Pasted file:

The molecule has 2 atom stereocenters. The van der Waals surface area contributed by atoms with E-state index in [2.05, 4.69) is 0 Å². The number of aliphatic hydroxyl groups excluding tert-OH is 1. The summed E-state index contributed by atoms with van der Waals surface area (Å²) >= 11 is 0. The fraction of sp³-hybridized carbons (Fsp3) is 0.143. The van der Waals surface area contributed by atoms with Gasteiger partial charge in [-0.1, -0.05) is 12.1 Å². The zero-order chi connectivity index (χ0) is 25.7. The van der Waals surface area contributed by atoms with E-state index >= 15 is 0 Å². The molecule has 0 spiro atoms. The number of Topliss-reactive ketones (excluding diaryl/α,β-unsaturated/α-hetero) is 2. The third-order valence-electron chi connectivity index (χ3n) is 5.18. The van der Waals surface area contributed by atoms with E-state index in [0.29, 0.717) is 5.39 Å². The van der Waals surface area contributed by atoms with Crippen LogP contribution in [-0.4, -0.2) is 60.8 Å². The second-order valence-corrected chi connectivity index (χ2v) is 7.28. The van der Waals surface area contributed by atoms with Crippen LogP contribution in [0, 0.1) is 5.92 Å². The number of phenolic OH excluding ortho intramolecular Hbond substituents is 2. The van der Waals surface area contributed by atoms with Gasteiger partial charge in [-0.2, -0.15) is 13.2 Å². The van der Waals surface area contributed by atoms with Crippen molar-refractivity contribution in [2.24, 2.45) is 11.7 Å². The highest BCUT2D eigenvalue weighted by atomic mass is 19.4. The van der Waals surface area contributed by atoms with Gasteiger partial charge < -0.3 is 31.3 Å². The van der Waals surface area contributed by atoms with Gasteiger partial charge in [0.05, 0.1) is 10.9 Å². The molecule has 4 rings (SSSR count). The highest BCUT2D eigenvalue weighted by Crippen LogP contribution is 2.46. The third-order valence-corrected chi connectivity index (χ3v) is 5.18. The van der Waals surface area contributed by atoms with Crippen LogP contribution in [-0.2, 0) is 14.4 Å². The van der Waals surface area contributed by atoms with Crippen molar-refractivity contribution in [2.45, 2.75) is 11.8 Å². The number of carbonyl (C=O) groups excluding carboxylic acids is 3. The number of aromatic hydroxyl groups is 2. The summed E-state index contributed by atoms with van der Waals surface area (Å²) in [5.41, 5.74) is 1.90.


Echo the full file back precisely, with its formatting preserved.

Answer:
The molecule has 2 atom stereocenters. The van der Waals surface area contributed by atoms with E-state index in [2.05, 4.69) is 0 Å². The number of aliphatic hydroxyl groups excluding tert-OH is 1. The summed E-state index contributed by atoms with van der Waals surface area (Å²) >= 11 is 0. The fraction of sp³-hybridized carbons (Fsp3) is 0.143. The van der Waals surface area contributed by atoms with Gasteiger partial charge in [-0.1, -0.05) is 12.1 Å². The zero-order chi connectivity index (χ0) is 25.7. The van der Waals surface area contributed by atoms with E-state index >= 15 is 0 Å². The molecule has 0 spiro atoms. The number of Topliss-reactive ketones (excluding diaryl/α,β-unsaturated/α-hetero) is 2. The third-order valence-electron chi connectivity index (χ3n) is 5.18. The van der Waals surface area contributed by atoms with E-state index in [0.29, 0.717) is 5.39 Å². The van der Waals surface area contributed by atoms with Crippen LogP contribution in [-0.4, -0.2) is 60.8 Å². The second-order valence-corrected chi connectivity index (χ2v) is 7.28. The van der Waals surface area contributed by atoms with Crippen LogP contribution in [0, 0.1) is 5.92 Å². The number of phenolic OH excluding ortho intramolecular Hbond substituents is 2. The van der Waals surface area contributed by atoms with Gasteiger partial charge in [-0.2, -0.15) is 13.2 Å². The van der Waals surface area contributed by atoms with Crippen molar-refractivity contribution in [2.24, 2.45) is 11.7 Å². The highest BCUT2D eigenvalue weighted by atomic mass is 19.4. The van der Waals surface area contributed by atoms with Gasteiger partial charge < -0.3 is 31.3 Å². The van der Waals surface area contributed by atoms with Gasteiger partial charge in [0.05, 0.1) is 10.9 Å². The molecule has 4 rings (SSSR count). The highest BCUT2D eigenvalue weighted by Crippen LogP contribution is 2.46. The third-order valence-corrected chi connectivity index (χ3v) is 5.18. The van der Waals surface area contributed by atoms with Crippen LogP contribution in [-0.2, 0) is 14.4 Å². The van der Waals surface area contributed by atoms with Crippen molar-refractivity contribution in [2.45, 2.75) is 11.8 Å². The number of carbonyl (C=O) groups excluding carboxylic acids is 3. The number of aromatic hydroxyl groups is 2. The summed E-state index contributed by atoms with van der Waals surface area (Å²) in [5.41, 5.74) is 1.90.